Essay On Political Parties In America

Essay On Political Parties In America-51
The existence of only two dominant parties stems largely from election rules that provide for single-member districts and winner-take-all elections.Each "district" can have only one winner in any election, the person who receives the most votes.

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The Republican party's pro-business positions played well in the industrial North and Midwest, while the Democrats held the "solid South." The large number of immigrants who came to the United States, together with the growing industrial workforce, laid the basis for strong, largely Democratic political machines in New York, Chicago, and other large cities.

The Great Depression brought about a major shift in political party allegiance.

If a party wins 10 percent of the vote in an election where 100 seats are at stake, it gets to have 10 of the seats.

In a multiparty system, parties may form a The Electoral College is also a factor in sustaining the two-party system.

One group, led by John Adams and Alexander Hamilton, favored business development, a strong national government, and a loose interpretation of the Constitution.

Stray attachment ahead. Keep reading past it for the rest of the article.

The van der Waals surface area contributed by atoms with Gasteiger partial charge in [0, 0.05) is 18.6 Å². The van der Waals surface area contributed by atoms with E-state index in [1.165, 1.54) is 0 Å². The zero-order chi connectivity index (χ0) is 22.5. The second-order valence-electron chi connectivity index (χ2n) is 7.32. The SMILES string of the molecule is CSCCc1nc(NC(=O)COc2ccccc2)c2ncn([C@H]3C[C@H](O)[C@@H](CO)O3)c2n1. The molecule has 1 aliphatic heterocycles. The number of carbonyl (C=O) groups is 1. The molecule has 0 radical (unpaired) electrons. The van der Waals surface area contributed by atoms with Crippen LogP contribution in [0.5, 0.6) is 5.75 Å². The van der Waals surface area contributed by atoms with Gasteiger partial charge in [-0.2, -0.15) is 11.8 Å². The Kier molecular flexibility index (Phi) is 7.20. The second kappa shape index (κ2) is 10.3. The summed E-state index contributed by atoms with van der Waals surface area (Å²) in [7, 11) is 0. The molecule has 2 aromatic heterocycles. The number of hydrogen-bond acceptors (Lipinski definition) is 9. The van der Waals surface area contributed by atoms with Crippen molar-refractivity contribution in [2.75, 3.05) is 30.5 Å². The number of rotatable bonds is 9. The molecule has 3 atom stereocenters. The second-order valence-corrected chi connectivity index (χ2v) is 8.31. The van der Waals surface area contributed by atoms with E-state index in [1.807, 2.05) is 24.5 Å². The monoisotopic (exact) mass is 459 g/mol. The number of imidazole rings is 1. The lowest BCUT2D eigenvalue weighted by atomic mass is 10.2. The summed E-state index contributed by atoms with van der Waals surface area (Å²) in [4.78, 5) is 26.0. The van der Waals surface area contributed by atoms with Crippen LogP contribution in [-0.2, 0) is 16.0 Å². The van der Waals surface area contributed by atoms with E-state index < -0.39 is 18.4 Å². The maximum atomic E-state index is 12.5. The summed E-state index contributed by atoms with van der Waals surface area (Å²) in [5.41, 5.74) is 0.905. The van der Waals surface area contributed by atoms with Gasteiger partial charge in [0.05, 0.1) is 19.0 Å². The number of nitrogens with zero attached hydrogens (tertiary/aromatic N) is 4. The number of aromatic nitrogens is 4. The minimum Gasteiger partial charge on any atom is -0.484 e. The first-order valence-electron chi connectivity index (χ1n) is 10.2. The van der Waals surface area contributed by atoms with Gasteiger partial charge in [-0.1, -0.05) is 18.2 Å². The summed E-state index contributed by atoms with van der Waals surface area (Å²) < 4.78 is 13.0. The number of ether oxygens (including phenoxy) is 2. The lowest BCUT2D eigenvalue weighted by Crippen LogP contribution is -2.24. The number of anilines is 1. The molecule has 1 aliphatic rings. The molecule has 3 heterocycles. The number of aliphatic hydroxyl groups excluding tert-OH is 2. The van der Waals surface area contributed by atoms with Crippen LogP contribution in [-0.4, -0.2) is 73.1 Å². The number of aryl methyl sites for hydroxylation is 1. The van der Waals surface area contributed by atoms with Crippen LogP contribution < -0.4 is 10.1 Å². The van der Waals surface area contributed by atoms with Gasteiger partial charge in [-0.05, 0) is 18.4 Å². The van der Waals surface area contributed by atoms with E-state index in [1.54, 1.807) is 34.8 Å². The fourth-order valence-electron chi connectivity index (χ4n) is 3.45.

The followers of Thomas Jefferson, known as Democratic Republicans, called for a society based on small farms, a relatively weak central government, and a strict interpretation of the Constitution.This period saw important changes in how political parties operate.In the presidential election of 1832, candidates were chosen through a national convention of representatives from the states' parties, and a party platform, a statement of the party's beliefs and goals, was issued.They quickly added a series of Western states to the Union, states that they expected would remain firm in their support for Republicans.They also set up (often corrupt) governments in the South that would regulate state elections in a manner beneficial to the party. The Democrats and Republicans alternated control of Congress, but only two Democratic presidents — Grover Cleveland (1884–1888, 1892–1896) and Woodrow Wilson (1912–1920) — were elected up to 1932.Even if the popular vote in a state is very close, the winner gets all of the state's electoral votes.This arrangement makes it extremely difficult for a third party to win.The Whig Party (1834) supported business, a national bank, and a strong central government.When the Whigs broke up in the 1850s, they were replaced by the Republican Party.So no matter how popular a third party, it will not win a single seat in any legislature until it becomes powerful enough in a single district to take an election.By contrast, many democracies have proportional representation, in which officials are elected based on the percentage of votes their parties receive, and more than two dominant parties.

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